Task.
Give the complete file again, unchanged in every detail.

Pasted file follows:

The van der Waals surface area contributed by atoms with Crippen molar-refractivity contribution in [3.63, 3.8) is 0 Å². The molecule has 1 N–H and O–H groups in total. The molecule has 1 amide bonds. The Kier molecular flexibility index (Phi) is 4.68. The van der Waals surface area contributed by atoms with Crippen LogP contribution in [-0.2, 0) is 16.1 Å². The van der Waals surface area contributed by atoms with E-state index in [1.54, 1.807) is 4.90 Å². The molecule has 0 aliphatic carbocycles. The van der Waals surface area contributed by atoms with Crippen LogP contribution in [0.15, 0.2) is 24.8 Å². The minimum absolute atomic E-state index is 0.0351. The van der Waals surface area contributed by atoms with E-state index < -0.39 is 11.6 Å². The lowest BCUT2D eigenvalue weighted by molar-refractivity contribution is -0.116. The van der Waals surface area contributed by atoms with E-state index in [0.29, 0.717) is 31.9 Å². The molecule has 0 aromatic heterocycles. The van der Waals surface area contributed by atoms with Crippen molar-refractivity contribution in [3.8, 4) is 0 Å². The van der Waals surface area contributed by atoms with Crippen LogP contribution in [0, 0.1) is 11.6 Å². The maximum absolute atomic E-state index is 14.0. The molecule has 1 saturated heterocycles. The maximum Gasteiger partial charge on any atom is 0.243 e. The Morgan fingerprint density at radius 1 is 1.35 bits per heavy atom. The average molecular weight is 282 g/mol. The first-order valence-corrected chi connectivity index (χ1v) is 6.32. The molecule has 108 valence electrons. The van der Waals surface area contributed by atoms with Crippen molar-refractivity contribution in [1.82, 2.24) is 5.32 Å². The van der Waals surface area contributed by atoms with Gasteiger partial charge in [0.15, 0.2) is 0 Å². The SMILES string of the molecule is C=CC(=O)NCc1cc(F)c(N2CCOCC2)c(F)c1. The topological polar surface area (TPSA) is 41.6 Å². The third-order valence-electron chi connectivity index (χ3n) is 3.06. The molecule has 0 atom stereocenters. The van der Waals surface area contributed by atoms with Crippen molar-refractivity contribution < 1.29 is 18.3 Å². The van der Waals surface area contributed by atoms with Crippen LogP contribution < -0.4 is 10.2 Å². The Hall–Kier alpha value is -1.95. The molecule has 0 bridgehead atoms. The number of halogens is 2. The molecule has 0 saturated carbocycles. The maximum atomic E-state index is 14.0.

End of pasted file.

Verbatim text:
The van der Waals surface area contributed by atoms with Crippen molar-refractivity contribution in [3.63, 3.8) is 0 Å². The molecule has 1 N–H and O–H groups in total. The molecule has 1 amide bonds. The Kier molecular flexibility index (Phi) is 4.68. The van der Waals surface area contributed by atoms with Crippen LogP contribution in [-0.2, 0) is 16.1 Å². The van der Waals surface area contributed by atoms with E-state index in [1.54, 1.807) is 4.90 Å². The molecule has 0 aliphatic carbocycles. The van der Waals surface area contributed by atoms with Crippen LogP contribution in [0.15, 0.2) is 24.8 Å². The minimum absolute atomic E-state index is 0.0351. The van der Waals surface area contributed by atoms with E-state index < -0.39 is 11.6 Å². The lowest BCUT2D eigenvalue weighted by molar-refractivity contribution is -0.116. The van der Waals surface area contributed by atoms with E-state index in [0.29, 0.717) is 31.9 Å². The molecule has 0 aromatic heterocycles. The van der Waals surface area contributed by atoms with Crippen molar-refractivity contribution in [3.8, 4) is 0 Å². The van der Waals surface area contributed by atoms with Crippen LogP contribution in [0, 0.1) is 11.6 Å². The maximum absolute atomic E-state index is 14.0. The molecule has 1 saturated heterocycles. The maximum Gasteiger partial charge on any atom is 0.243 e. The Morgan fingerprint density at radius 1 is 1.35 bits per heavy atom. The average molecular weight is 282 g/mol. The first-order valence-corrected chi connectivity index (χ1v) is 6.32. The molecule has 108 valence electrons. The van der Waals surface area contributed by atoms with Crippen molar-refractivity contribution in [1.82, 2.24) is 5.32 Å². The van der Waals surface area contributed by atoms with Gasteiger partial charge in [0.15, 0.2) is 0 Å². The SMILES string of the molecule is C=CC(=O)NCc1cc(F)c(N2CCOCC2)c(F)c1. The topological polar surface area (TPSA) is 41.6 Å². The third-order valence-electron chi connectivity index (χ3n) is 3.06. The molecule has 0 atom stereocenters. The van der Waals surface area contributed by atoms with Crippen molar-refractivity contribution < 1.29 is 18.3 Å². The van der Waals surface area contributed by atoms with Crippen LogP contribution < -0.4 is 10.2 Å². The Hall–Kier alpha value is -1.95. The molecule has 0 bridgehead atoms. The number of halogens is 2. The molecule has 0 saturated carbocycles. The maximum atomic E-state index is 14.0.